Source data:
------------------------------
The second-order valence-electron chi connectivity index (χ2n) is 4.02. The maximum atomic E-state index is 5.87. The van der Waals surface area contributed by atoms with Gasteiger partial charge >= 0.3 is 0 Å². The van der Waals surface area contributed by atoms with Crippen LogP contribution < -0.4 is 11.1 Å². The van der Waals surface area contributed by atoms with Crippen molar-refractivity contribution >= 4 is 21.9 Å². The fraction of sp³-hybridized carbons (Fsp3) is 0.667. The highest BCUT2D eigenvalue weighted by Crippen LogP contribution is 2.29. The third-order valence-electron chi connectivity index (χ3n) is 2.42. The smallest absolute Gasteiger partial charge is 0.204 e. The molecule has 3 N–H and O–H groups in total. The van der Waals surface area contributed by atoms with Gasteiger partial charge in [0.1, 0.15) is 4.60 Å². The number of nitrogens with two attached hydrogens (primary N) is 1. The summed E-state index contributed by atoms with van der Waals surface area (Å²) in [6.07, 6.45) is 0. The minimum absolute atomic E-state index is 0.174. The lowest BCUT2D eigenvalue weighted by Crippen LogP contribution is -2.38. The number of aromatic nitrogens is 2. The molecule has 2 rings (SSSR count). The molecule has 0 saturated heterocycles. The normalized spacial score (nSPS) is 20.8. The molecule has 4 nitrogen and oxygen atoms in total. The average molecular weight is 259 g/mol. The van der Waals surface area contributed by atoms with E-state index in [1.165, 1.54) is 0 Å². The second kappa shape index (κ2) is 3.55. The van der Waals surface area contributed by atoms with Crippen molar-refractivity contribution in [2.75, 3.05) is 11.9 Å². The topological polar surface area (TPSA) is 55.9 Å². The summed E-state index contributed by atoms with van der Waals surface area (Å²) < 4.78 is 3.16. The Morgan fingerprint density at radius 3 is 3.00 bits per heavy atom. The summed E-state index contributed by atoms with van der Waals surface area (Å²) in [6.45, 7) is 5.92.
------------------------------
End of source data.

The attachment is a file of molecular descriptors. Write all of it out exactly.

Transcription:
The second-order valence-electron chi connectivity index (χ2n) is 4.02. The maximum atomic E-state index is 5.87. The van der Waals surface area contributed by atoms with Gasteiger partial charge >= 0.3 is 0 Å². The van der Waals surface area contributed by atoms with Crippen LogP contribution < -0.4 is 11.1 Å². The van der Waals surface area contributed by atoms with Crippen molar-refractivity contribution >= 4 is 21.9 Å². The fraction of sp³-hybridized carbons (Fsp3) is 0.667. The highest BCUT2D eigenvalue weighted by Crippen LogP contribution is 2.29. The third-order valence-electron chi connectivity index (χ3n) is 2.42. The smallest absolute Gasteiger partial charge is 0.204 e. The molecule has 3 N–H and O–H groups in total. The van der Waals surface area contributed by atoms with Gasteiger partial charge in [0.1, 0.15) is 4.60 Å². The number of nitrogens with two attached hydrogens (primary N) is 1. The summed E-state index contributed by atoms with van der Waals surface area (Å²) in [6.07, 6.45) is 0. The minimum absolute atomic E-state index is 0.174. The lowest BCUT2D eigenvalue weighted by Crippen LogP contribution is -2.38. The number of aromatic nitrogens is 2. The molecule has 2 rings (SSSR count). The molecule has 0 saturated heterocycles. The normalized spacial score (nSPS) is 20.8. The molecule has 4 nitrogen and oxygen atoms in total. The average molecular weight is 259 g/mol. The van der Waals surface area contributed by atoms with E-state index in [1.165, 1.54) is 0 Å². The second kappa shape index (κ2) is 3.55. The van der Waals surface area contributed by atoms with Crippen molar-refractivity contribution in [2.75, 3.05) is 11.9 Å². The topological polar surface area (TPSA) is 55.9 Å². The summed E-state index contributed by atoms with van der Waals surface area (Å²) < 4.78 is 3.16. The Morgan fingerprint density at radius 3 is 3.00 bits per heavy atom. The summed E-state index contributed by atoms with van der Waals surface area (Å²) in [6.45, 7) is 5.92.